QUIZ YOURSELF: Particularized Need Limitations
Which of the following does a union not have to reveal to management to meet the particularized need standard for getting information.
A. Why it needs the information, B. The Uses to which it will put the data, C. The potential grievant one whose behalf it is requesting the information, D. How the information relates to its representational responsibilities, E. The potential violation it believes management committed, or F. Its strategies for using the data to represent the employee?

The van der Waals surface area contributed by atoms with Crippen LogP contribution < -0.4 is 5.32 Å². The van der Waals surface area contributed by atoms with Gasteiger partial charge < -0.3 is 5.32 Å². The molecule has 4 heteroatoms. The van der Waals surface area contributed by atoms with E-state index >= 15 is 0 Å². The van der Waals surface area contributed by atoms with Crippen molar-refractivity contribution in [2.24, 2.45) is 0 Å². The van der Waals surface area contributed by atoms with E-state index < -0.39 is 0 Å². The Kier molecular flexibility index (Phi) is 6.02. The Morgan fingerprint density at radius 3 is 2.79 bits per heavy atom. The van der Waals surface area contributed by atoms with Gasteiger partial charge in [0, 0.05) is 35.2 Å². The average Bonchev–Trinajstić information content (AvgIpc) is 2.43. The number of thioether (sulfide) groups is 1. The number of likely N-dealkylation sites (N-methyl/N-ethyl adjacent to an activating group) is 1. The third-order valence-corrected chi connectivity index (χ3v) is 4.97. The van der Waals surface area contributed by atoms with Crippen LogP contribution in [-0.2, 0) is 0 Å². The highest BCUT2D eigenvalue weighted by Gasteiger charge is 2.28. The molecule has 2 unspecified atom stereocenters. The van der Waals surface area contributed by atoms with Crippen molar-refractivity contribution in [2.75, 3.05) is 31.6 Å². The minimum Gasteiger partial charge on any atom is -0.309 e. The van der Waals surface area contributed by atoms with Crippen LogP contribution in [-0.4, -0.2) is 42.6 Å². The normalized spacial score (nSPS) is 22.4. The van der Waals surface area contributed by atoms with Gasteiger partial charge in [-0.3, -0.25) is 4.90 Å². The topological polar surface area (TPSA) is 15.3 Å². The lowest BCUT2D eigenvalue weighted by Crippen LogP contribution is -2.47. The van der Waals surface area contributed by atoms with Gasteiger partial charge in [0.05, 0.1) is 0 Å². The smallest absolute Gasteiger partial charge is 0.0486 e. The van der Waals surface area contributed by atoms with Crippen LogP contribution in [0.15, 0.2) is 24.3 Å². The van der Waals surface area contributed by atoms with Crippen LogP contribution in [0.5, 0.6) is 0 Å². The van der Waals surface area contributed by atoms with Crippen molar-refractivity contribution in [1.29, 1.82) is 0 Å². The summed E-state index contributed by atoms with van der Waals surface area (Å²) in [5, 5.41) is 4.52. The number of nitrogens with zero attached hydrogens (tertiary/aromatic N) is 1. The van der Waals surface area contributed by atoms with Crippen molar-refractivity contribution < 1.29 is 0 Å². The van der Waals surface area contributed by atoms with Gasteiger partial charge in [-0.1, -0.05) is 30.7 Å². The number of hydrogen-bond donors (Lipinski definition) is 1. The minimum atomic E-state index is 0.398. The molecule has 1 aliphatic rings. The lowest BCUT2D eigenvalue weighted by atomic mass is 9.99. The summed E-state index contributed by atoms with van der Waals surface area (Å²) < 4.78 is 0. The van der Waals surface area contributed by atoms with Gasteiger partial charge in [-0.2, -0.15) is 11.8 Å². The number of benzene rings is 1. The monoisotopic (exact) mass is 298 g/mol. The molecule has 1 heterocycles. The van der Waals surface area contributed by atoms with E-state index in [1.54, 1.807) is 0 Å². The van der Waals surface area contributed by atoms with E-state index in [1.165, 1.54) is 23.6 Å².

The “particularized need” doctrine permits agencies to ask a union to specify why it needs the requested information (the use to which it will be put) and how the information relates to its representational responsibilities. (See IFPTE, 63 FLRA No. 147 (2009)) For example, where a union said it needed the information in negotiations “to determine whether there was a legitimate operational need for the [agency’s] proposed change” and then explained that it planned to assess the need for office coverage and various ways necessary coverage could be achieved, the Authority said it had met that burden. (See AFGE, 64 FLRA No. 45 (2009)) In another case, the Authority upheld a request when the union said it needed the information to oversee the administration of an agreement by first determining whether to file a grievance and, if it did file, processing that grievance. (See CREA, IFPTE, 63 FLRA No. 147 (2009)) However, the union cannot be asked to reveal its strategies or identify any potential grievant. (See NTEU, 50 FLRA 661 (1995)) Management cannot even demand that the union describe the exact nature of the suspected agency error or violation. (See AFGE, 56 FLRA 156 (2000))